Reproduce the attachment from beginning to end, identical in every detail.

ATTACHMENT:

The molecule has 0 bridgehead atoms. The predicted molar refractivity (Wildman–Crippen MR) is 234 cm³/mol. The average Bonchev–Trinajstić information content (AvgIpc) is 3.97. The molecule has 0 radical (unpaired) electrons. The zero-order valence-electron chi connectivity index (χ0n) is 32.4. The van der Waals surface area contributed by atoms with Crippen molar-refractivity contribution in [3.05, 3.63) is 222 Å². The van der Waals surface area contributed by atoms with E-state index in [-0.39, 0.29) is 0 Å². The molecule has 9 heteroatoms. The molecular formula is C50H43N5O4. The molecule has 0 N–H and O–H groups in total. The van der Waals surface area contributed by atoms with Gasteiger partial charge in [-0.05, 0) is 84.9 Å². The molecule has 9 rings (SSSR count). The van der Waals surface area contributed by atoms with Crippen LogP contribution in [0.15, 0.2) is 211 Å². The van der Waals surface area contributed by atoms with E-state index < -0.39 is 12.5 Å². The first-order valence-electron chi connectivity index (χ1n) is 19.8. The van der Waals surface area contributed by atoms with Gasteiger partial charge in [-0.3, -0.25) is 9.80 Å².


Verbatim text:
The molecule has 0 bridgehead atoms. The predicted molar refractivity (Wildman–Crippen MR) is 234 cm³/mol. The average Bonchev–Trinajstić information content (AvgIpc) is 3.97. The molecule has 0 radical (unpaired) electrons. The zero-order valence-electron chi connectivity index (χ0n) is 32.4. The van der Waals surface area contributed by atoms with Crippen molar-refractivity contribution in [3.05, 3.63) is 222 Å². The van der Waals surface area contributed by atoms with E-state index in [-0.39, 0.29) is 0 Å². The molecule has 9 heteroatoms. The molecular formula is C50H43N5O4. The molecule has 0 N–H and O–H groups in total. The van der Waals surface area contributed by atoms with Gasteiger partial charge in [-0.05, 0) is 84.9 Å². The molecule has 9 rings (SSSR count). The van der Waals surface area contributed by atoms with Crippen LogP contribution in [0.15, 0.2) is 211 Å². The van der Waals surface area contributed by atoms with E-state index < -0.39 is 12.5 Å². The first-order valence-electron chi connectivity index (χ1n) is 19.8. The van der Waals surface area contributed by atoms with Gasteiger partial charge in [-0.3, -0.25) is 9.80 Å².